Charles Stuart Pratt facts for kids
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Charles Stuart Pratt
February 10, 1854|
South Weymouth, Massachusetts, United States
|Died||April 3, 1921
Warner, New Hampshire, United States
|Spouse||Ella Farman Pratt|
Charles Stuart Pratt, who sometimes wrote under the pen names of C. P. Stewart and C. P. Stuart, was an American writer of children's literature, best known for being the art editor of Wide Awake magazine for 16 years, starting in 1875. He edited children’s magazines for 30 years, and for most of that time he worked with his wife, Ella Farman Pratt.
Pratt was born on February 10, 1854 in South Weymouth, Massachusetts. He was the son of Loring and Laura (Vining) Pratt. Pratt attended South Weymouth High School, and then a Boston art school.
In 1875, when Pratt was 21 years old, he became the art editor of Wide Awake, a children’s magazine published by D. Lothrop Company in Boston. Ella Farman was the magazine’s literary editor. Pratt and Farman wed in 1877.
As the art editor of Wide Awake Pratt hired many well-known illustrators, including William Parker Bodfish and Frederick Childe Hassam. He also wrote numerous stories for the magazine, which were published anonymously or under a pen name. He edited Wide Awake from 1875 until 1891.
Pratt and his wife also worked on other D. Lothrop Company children’s magazines. They edited Babyland from 1877 to 1892 and then from 1894 to 1897. In addition, they edited Little Men and Women for an unknown period of time.
From 1897 until 1909 Pratt edited Little Folks, a children’s magazine published by S. E. Cassino Company, in Salem, Massachusetts. Ella Farman Pratt was co-editor until shortly before her death in 1907. Until at least 1912 the Little Folks Contents page stated “Edited from foundation to May, 1909, by Charles S. and Ella Farman Pratt.”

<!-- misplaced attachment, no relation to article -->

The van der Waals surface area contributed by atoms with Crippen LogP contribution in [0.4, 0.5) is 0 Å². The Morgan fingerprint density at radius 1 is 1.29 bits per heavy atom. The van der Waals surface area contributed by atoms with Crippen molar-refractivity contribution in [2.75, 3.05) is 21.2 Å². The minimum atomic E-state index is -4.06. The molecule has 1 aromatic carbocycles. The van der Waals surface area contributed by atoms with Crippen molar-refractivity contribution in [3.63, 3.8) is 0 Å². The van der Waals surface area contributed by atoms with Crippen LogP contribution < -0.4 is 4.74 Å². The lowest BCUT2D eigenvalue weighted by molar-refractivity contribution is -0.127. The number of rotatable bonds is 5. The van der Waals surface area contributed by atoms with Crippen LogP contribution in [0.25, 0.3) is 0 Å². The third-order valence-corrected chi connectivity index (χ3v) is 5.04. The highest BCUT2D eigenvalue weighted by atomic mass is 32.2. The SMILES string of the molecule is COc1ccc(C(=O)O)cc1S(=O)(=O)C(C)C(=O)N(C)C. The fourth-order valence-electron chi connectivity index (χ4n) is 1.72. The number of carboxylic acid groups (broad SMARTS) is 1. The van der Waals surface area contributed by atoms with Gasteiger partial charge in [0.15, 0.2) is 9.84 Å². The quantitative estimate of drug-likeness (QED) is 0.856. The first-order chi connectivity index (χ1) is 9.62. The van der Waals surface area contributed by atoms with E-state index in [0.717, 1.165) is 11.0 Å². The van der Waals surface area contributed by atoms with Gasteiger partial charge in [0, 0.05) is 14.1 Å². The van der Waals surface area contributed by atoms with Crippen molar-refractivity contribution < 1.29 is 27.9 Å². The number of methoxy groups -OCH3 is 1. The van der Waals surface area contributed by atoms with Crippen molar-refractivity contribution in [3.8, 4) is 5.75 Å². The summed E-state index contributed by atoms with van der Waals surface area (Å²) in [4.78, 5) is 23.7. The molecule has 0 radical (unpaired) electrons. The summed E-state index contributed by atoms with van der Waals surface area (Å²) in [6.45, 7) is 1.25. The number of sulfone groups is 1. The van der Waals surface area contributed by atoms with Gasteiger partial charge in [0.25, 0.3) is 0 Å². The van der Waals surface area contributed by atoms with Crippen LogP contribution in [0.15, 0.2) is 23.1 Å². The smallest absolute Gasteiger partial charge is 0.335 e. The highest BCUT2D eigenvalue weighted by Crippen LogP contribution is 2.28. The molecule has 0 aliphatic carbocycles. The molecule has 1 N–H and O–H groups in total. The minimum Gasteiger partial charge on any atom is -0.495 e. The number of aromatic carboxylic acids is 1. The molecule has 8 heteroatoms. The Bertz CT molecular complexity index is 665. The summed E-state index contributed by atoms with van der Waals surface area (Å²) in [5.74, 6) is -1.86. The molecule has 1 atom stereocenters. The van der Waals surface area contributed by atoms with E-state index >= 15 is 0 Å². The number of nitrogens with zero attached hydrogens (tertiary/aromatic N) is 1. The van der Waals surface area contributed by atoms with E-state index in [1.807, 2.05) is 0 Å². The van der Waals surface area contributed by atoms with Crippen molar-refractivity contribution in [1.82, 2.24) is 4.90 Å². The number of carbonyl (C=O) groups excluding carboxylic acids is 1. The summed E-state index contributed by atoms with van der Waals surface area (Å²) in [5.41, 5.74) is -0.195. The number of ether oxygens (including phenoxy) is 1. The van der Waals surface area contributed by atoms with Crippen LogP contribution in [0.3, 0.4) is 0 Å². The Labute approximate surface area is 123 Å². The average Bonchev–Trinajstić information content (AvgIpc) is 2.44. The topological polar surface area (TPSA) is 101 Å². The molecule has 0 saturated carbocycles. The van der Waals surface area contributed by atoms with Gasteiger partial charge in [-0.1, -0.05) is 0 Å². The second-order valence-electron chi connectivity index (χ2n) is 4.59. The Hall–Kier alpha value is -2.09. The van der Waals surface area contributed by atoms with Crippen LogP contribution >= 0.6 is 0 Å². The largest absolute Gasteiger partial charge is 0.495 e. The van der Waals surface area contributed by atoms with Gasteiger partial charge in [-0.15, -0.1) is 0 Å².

During Pratt’s time as a children’s magazine editor he was also writing stories for adult magazines. He won a one thousand dollar prize for his story A Celestial Crime, which was published in the December 1897 issue of The Black Cat , another S. E. Cassino Company publication. His story Napoleon and the Regent Diamond was published in the September 1895 issue of Lippincott’s Monthly Magazine. The story was considered so noteworthy that it was mentioned in a 1895 issue of The Review of Reviews.
Charles Stuart Pratt wed Eliza Anna (Ella) Farman on November 11, 1877, For most of their married life the couple lived in Warner, New Hampshire. Farman Pratt had a son, Ralph Farman Pratt, born July 7, 1878, who became a landscape painter.
For many years Pratt was on the board of trustees of the Pillsbury Free Library, and worked to have branch libraries for school children in Davisville and Melvin’s Mills, which are villages included within the boundaries of Warner, New Hampshire.
in 1909 Pratt stepped down as editor of Little Folks due to serious health problems. The obituary published in his hometown newspaper states that he suffered a “paralytic shock,” which caused a lingering illness, but that he “bore his severe burden with fortitude.”
For many years he got by on his savings, but the September, 1920 issue of The Writer contained this brief notice: “The Boston Transcript publishes an appeal for financial aid for Charles Stuart Pratt of Warner N. H., who with Mrs. Ella Farman Pratt formerly edited the magazine, Wide Awake, and who is now poor and helpless with paralysis in his old age.”
Pratt died in Warner, New Hampshire on April 3, 1921. He was buried in South Weymouth, Massachusetts.
- 1886 - Bye-O-Baby Ballads, D. Lothrop
- 1888 - Baby’s Lullaby Book, Prang & Company
- 1896 - Little Peterkin Vandike, L.C. Page & Company
- 1896 - The Brown Bunny, (pen name of C.P. Stewart), S.E. Cassino Company
- 1899 - Stick-and-Pea Plays, D. Lothrop
- 1899 - Buz-Buz & His Twelve Adventures, D. Lothrop
- 1905 - Riddle-Rhymes, S.E. Cassino Company
- 1908 - Little Noah’s Ark, (pen name of C.P. Stuart), S.E. Cassino Company
Charles Stuart Pratt Facts for Kids. Kiddle Encyclopedia.